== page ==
Freya’s Bower, $4.75, ISBN 1-934069-35-3
Fantasy Romance, 2006
Making me go, “Eh? Am I missing something, like the prequel?” is probably not a good idea, especially when the hero and the heroine apparently base their grand love on events in the past that are only alluded to in this book.
In Canice Brown-Porter’s The Goblin, the Witch, and the Single Girl, our heroine moves into a big Victorian-style house that looks exactly like the haunted house in a movie such as The Amityville Horror vs Poltergeist: Final Deathmatch. Caitlin, last name unknown, moves to a quiet village called Rouses Point to escape the memories of losing her parents to 9/11. I know, I know, the 9/11 thing feels somewhat gratuitous and even exploitative but hey, I didn’t write this story so don’t look at me like that. At any rate, Caitlin will soon find herself in a bizarre love triangle of sorts between her, a hunk trapped in goblin form named Niles (not to be confused with that closeted milquetoast from Frasier), and a witch named Vinzella who dehunked and goblinized Niles.
The problem here is that Niles apparently know Caitlin from her association with his sister. This association is mentioned several times by Niles in the early chapters and becomes a big dramatic reason to justify Caitlin’s abrupt falling in love with Niles. However, there is no flashback scene, no exposition, nothing in this story to help me understand what exactly is the nature of the association between the heroine and the hero’s sister. All I know is that Caitlin thought that Nile’s sister, Faelynn, was a childhood make-believe friend and she had seen Niles once or twice as some hot fae warrior, but if the author expects me to buy that Caitlin can find true love with a childhood fantasy… well, I don’t think so. It gets even more bizarre when Caitlin breaks up with a perfectly fine boyfriend Wesley to escape her past (the whole 9/11 thing is too traumatic, you see) but she has no problems announcing that she’s in love with a childhood fantasy friend’s fantasy brother. I suspect a shrink will have a field day with Caitlin.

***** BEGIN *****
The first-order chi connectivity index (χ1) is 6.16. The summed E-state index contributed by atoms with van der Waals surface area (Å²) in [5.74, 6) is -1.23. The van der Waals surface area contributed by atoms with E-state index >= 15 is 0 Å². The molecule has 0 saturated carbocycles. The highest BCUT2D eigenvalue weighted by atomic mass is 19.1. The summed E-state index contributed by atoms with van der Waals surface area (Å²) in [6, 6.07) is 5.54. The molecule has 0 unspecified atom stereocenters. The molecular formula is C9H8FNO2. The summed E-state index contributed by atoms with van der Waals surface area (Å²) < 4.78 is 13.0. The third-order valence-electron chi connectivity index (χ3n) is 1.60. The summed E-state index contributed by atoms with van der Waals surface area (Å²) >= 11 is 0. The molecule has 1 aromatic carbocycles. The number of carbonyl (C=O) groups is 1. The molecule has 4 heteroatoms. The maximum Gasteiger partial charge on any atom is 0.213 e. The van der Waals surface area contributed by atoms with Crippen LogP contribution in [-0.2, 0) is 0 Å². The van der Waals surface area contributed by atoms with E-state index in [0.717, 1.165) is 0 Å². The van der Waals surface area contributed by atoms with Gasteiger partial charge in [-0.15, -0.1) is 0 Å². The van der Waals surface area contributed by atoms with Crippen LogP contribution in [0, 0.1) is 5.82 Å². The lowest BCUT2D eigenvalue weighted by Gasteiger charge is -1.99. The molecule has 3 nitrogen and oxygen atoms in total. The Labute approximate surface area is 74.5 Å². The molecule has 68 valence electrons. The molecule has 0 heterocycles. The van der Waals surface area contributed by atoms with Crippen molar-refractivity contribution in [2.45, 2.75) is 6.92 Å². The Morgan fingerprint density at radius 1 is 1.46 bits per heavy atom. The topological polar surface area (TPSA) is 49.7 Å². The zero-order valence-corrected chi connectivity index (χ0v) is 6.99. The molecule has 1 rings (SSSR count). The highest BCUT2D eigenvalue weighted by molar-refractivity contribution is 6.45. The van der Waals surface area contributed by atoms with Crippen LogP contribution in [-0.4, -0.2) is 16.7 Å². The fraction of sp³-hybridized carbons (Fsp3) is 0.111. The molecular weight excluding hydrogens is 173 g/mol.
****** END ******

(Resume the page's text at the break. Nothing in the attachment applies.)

The main characters rush into love too quickly to be believable and I cannot help wondering whether it’s really “true love” on Niles’ part – perhaps it is, since that creep has been waiting for her to grow up and turn legal – or he just wants her to love him so that he’ll lose his goblin appearance and become a hunk again.
I like the author’s voice and I suspect that I’ll be enjoying this story more if she makes it longer so that she can have more opportunity to flesh out the backstory of Niles and Caitlin. In its current length, The Goblin, the Witch, and the Single Girl sees Ms Brown-Porter trying to do way too much for her own good. The character of Vinzella, for example, can be removed to make room for some much-needed exposition or flashback scenes. A short story should be as simple as possible since there is only room for so much and there is just too much going on in here for the story to end in a satisfying manner.